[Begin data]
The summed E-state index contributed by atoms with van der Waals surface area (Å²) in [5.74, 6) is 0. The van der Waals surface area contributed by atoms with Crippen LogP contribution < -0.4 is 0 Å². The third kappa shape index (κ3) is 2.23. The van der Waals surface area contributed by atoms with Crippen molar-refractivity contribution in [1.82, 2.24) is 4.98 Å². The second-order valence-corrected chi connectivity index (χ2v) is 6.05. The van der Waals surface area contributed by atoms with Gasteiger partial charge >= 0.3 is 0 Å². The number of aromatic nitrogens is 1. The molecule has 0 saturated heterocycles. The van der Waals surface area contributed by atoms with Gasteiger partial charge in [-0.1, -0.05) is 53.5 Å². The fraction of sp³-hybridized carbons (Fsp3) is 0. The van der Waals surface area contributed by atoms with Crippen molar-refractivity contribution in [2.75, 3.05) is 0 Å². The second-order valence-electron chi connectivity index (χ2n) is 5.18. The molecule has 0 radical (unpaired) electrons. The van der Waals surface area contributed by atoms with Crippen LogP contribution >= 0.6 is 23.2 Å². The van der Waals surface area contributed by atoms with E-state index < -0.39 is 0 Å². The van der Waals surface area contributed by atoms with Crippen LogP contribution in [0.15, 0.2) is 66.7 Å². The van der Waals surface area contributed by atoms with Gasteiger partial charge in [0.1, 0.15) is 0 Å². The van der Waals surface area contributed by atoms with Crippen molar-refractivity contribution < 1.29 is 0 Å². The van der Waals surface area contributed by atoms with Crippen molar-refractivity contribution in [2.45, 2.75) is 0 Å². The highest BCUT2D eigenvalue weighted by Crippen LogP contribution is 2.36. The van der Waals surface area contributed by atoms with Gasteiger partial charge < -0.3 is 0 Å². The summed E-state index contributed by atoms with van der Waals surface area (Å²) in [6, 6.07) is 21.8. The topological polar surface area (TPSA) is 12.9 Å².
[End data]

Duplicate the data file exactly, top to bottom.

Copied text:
The summed E-state index contributed by atoms with van der Waals surface area (Å²) in [5.74, 6) is 0. The van der Waals surface area contributed by atoms with Crippen LogP contribution < -0.4 is 0 Å². The third kappa shape index (κ3) is 2.23. The van der Waals surface area contributed by atoms with Crippen molar-refractivity contribution in [1.82, 2.24) is 4.98 Å². The second-order valence-corrected chi connectivity index (χ2v) is 6.05. The van der Waals surface area contributed by atoms with Gasteiger partial charge >= 0.3 is 0 Å². The number of aromatic nitrogens is 1. The molecule has 0 saturated heterocycles. The van der Waals surface area contributed by atoms with Gasteiger partial charge in [-0.1, -0.05) is 53.5 Å². The fraction of sp³-hybridized carbons (Fsp3) is 0. The van der Waals surface area contributed by atoms with Crippen molar-refractivity contribution in [2.75, 3.05) is 0 Å². The second-order valence-electron chi connectivity index (χ2n) is 5.18. The molecule has 0 radical (unpaired) electrons. The van der Waals surface area contributed by atoms with Crippen LogP contribution >= 0.6 is 23.2 Å². The van der Waals surface area contributed by atoms with E-state index < -0.39 is 0 Å². The van der Waals surface area contributed by atoms with Crippen LogP contribution in [0.15, 0.2) is 66.7 Å². The van der Waals surface area contributed by atoms with Gasteiger partial charge in [0.1, 0.15) is 0 Å². The van der Waals surface area contributed by atoms with Crippen molar-refractivity contribution < 1.29 is 0 Å². The van der Waals surface area contributed by atoms with Crippen molar-refractivity contribution in [2.45, 2.75) is 0 Å². The highest BCUT2D eigenvalue weighted by Crippen LogP contribution is 2.36. The van der Waals surface area contributed by atoms with Gasteiger partial charge < -0.3 is 0 Å². The summed E-state index contributed by atoms with van der Waals surface area (Å²) in [6, 6.07) is 21.8. The topological polar surface area (TPSA) is 12.9 Å².